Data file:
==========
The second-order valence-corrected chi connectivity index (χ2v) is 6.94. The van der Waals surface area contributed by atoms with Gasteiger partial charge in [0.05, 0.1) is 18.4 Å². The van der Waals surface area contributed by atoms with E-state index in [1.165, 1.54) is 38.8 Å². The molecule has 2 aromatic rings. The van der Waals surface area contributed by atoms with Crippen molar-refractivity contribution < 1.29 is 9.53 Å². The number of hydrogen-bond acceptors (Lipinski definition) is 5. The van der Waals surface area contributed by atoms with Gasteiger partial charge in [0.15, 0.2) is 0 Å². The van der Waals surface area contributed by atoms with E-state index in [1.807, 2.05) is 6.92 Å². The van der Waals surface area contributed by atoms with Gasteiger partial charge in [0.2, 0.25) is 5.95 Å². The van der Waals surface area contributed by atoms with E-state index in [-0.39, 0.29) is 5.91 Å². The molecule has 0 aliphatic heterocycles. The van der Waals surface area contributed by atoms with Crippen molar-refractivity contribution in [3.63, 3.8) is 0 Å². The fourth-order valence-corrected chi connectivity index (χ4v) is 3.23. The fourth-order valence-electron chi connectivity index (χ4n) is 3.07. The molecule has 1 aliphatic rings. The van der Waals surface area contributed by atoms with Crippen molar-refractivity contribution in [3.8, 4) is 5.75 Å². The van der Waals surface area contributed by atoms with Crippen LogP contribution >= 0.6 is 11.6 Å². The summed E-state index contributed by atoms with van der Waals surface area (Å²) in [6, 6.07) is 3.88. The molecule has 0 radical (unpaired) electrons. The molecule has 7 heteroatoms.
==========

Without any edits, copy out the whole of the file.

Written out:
The second-order valence-corrected chi connectivity index (χ2v) is 6.94. The van der Waals surface area contributed by atoms with Gasteiger partial charge in [0.05, 0.1) is 18.4 Å². The van der Waals surface area contributed by atoms with E-state index in [1.165, 1.54) is 38.8 Å². The molecule has 2 aromatic rings. The van der Waals surface area contributed by atoms with Crippen molar-refractivity contribution < 1.29 is 9.53 Å². The number of hydrogen-bond acceptors (Lipinski definition) is 5. The van der Waals surface area contributed by atoms with Gasteiger partial charge in [0.15, 0.2) is 0 Å². The van der Waals surface area contributed by atoms with E-state index in [1.807, 2.05) is 6.92 Å². The van der Waals surface area contributed by atoms with Gasteiger partial charge in [0.2, 0.25) is 5.95 Å². The van der Waals surface area contributed by atoms with E-state index in [-0.39, 0.29) is 5.91 Å². The molecule has 0 aliphatic heterocycles. The van der Waals surface area contributed by atoms with Crippen molar-refractivity contribution in [3.63, 3.8) is 0 Å². The fourth-order valence-corrected chi connectivity index (χ4v) is 3.23. The fourth-order valence-electron chi connectivity index (χ4n) is 3.07. The molecule has 1 aliphatic rings. The van der Waals surface area contributed by atoms with Crippen molar-refractivity contribution in [3.8, 4) is 5.75 Å². The van der Waals surface area contributed by atoms with Crippen LogP contribution >= 0.6 is 11.6 Å². The summed E-state index contributed by atoms with van der Waals surface area (Å²) in [6, 6.07) is 3.88. The molecule has 0 radical (unpaired) electrons. The molecule has 7 heteroatoms.